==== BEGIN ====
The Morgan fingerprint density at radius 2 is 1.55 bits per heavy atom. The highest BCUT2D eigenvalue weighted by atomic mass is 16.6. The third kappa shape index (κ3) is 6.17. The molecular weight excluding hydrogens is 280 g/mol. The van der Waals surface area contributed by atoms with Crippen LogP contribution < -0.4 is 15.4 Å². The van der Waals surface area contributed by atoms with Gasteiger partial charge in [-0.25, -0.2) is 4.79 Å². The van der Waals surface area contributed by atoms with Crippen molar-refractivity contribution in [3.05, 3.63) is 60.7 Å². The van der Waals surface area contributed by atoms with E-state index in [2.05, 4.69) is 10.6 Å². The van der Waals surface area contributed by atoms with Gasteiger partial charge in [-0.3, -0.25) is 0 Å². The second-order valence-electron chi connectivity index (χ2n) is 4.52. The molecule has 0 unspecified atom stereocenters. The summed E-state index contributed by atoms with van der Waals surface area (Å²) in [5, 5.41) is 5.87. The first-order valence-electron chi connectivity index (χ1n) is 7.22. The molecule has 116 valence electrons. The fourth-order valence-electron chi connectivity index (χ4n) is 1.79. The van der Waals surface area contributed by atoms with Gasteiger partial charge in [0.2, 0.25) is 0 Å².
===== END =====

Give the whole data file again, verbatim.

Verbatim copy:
The Morgan fingerprint density at radius 2 is 1.55 bits per heavy atom. The highest BCUT2D eigenvalue weighted by atomic mass is 16.6. The third kappa shape index (κ3) is 6.17. The molecular weight excluding hydrogens is 280 g/mol. The van der Waals surface area contributed by atoms with Crippen LogP contribution < -0.4 is 15.4 Å². The van der Waals surface area contributed by atoms with Gasteiger partial charge in [-0.25, -0.2) is 4.79 Å². The van der Waals surface area contributed by atoms with Crippen molar-refractivity contribution in [3.05, 3.63) is 60.7 Å². The van der Waals surface area contributed by atoms with E-state index in [2.05, 4.69) is 10.6 Å². The van der Waals surface area contributed by atoms with Gasteiger partial charge in [-0.3, -0.25) is 0 Å². The second-order valence-electron chi connectivity index (χ2n) is 4.52. The molecule has 0 unspecified atom stereocenters. The summed E-state index contributed by atoms with van der Waals surface area (Å²) in [5, 5.41) is 5.87. The first-order valence-electron chi connectivity index (χ1n) is 7.22. The molecule has 116 valence electrons. The fourth-order valence-electron chi connectivity index (χ4n) is 1.79. The van der Waals surface area contributed by atoms with Gasteiger partial charge in [0.2, 0.25) is 0 Å².